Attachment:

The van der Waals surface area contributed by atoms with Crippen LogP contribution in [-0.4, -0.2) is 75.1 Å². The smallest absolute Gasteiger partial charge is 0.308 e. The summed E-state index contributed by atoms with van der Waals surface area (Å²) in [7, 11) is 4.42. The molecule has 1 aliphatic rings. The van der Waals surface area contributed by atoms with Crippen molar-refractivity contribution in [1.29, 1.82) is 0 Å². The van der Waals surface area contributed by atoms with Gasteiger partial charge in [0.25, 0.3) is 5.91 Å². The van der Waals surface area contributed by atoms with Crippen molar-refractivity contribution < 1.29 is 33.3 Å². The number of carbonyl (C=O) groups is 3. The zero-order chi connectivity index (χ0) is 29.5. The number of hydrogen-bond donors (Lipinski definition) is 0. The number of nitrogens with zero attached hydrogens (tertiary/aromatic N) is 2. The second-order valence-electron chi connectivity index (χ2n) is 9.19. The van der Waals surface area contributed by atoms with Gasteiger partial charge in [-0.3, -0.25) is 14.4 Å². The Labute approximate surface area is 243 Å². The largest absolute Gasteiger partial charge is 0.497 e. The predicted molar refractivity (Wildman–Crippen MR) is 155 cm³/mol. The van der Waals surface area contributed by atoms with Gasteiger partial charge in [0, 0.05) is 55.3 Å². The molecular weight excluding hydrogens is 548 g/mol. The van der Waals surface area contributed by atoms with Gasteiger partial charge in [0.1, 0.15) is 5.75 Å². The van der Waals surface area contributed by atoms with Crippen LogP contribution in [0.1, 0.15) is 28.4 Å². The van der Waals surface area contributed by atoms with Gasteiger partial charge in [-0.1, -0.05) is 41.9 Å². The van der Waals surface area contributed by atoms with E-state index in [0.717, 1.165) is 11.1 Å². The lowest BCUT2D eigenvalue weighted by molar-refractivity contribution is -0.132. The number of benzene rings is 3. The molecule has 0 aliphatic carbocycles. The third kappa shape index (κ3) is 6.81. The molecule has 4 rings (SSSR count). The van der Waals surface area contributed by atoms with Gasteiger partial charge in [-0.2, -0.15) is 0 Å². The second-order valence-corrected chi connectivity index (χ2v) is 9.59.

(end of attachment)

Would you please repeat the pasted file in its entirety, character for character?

The van der Waals surface area contributed by atoms with Crippen LogP contribution in [-0.4, -0.2) is 75.1 Å². The smallest absolute Gasteiger partial charge is 0.308 e. The summed E-state index contributed by atoms with van der Waals surface area (Å²) in [7, 11) is 4.42. The molecule has 1 aliphatic rings. The van der Waals surface area contributed by atoms with Crippen molar-refractivity contribution in [1.29, 1.82) is 0 Å². The van der Waals surface area contributed by atoms with Gasteiger partial charge in [0.25, 0.3) is 5.91 Å². The van der Waals surface area contributed by atoms with Crippen molar-refractivity contribution < 1.29 is 33.3 Å². The number of carbonyl (C=O) groups is 3. The zero-order chi connectivity index (χ0) is 29.5. The number of hydrogen-bond donors (Lipinski definition) is 0. The number of nitrogens with zero attached hydrogens (tertiary/aromatic N) is 2. The second-order valence-electron chi connectivity index (χ2n) is 9.19. The van der Waals surface area contributed by atoms with Gasteiger partial charge in [-0.3, -0.25) is 14.4 Å². The Labute approximate surface area is 243 Å². The largest absolute Gasteiger partial charge is 0.497 e. The predicted molar refractivity (Wildman–Crippen MR) is 155 cm³/mol. The van der Waals surface area contributed by atoms with Gasteiger partial charge in [0, 0.05) is 55.3 Å². The molecular weight excluding hydrogens is 548 g/mol. The van der Waals surface area contributed by atoms with Gasteiger partial charge in [0.1, 0.15) is 5.75 Å². The van der Waals surface area contributed by atoms with Crippen LogP contribution in [0.1, 0.15) is 28.4 Å². The van der Waals surface area contributed by atoms with Gasteiger partial charge in [-0.1, -0.05) is 41.9 Å². The van der Waals surface area contributed by atoms with E-state index in [0.717, 1.165) is 11.1 Å². The lowest BCUT2D eigenvalue weighted by molar-refractivity contribution is -0.132. The number of benzene rings is 3. The molecule has 0 aliphatic carbocycles. The third kappa shape index (κ3) is 6.81. The molecule has 4 rings (SSSR count). The van der Waals surface area contributed by atoms with Gasteiger partial charge in [-0.2, -0.15) is 0 Å². The second-order valence-corrected chi connectivity index (χ2v) is 9.59.